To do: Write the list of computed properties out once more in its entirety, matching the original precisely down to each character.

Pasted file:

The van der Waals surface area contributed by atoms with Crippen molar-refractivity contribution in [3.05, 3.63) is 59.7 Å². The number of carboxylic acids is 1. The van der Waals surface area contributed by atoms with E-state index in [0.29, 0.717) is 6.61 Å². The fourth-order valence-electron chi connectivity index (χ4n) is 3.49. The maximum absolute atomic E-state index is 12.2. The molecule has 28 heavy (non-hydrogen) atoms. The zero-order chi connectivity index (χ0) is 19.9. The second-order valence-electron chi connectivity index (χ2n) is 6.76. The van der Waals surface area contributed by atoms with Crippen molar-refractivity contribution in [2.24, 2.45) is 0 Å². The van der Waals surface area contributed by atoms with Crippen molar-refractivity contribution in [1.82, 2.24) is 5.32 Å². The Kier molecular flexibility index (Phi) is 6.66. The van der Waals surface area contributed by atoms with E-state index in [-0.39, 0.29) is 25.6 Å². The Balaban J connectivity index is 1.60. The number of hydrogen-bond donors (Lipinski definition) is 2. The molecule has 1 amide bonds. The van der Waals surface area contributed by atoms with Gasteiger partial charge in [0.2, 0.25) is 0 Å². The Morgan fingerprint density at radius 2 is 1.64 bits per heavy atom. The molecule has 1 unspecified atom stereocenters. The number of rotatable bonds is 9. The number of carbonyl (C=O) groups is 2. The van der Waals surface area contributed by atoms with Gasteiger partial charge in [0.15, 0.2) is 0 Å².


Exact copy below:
The van der Waals surface area contributed by atoms with Crippen molar-refractivity contribution in [3.05, 3.63) is 59.7 Å². The number of carboxylic acids is 1. The van der Waals surface area contributed by atoms with E-state index in [0.29, 0.717) is 6.61 Å². The fourth-order valence-electron chi connectivity index (χ4n) is 3.49. The maximum absolute atomic E-state index is 12.2. The molecule has 28 heavy (non-hydrogen) atoms. The zero-order chi connectivity index (χ0) is 19.9. The second-order valence-electron chi connectivity index (χ2n) is 6.76. The van der Waals surface area contributed by atoms with Crippen molar-refractivity contribution in [2.24, 2.45) is 0 Å². The van der Waals surface area contributed by atoms with Crippen molar-refractivity contribution in [1.82, 2.24) is 5.32 Å². The Kier molecular flexibility index (Phi) is 6.66. The van der Waals surface area contributed by atoms with E-state index in [-0.39, 0.29) is 25.6 Å². The Balaban J connectivity index is 1.60. The number of hydrogen-bond donors (Lipinski definition) is 2. The molecule has 1 amide bonds. The van der Waals surface area contributed by atoms with Gasteiger partial charge in [0.2, 0.25) is 0 Å². The Morgan fingerprint density at radius 2 is 1.64 bits per heavy atom. The molecule has 1 unspecified atom stereocenters. The number of rotatable bonds is 9. The number of carbonyl (C=O) groups is 2. The van der Waals surface area contributed by atoms with Gasteiger partial charge in [0.15, 0.2) is 0 Å².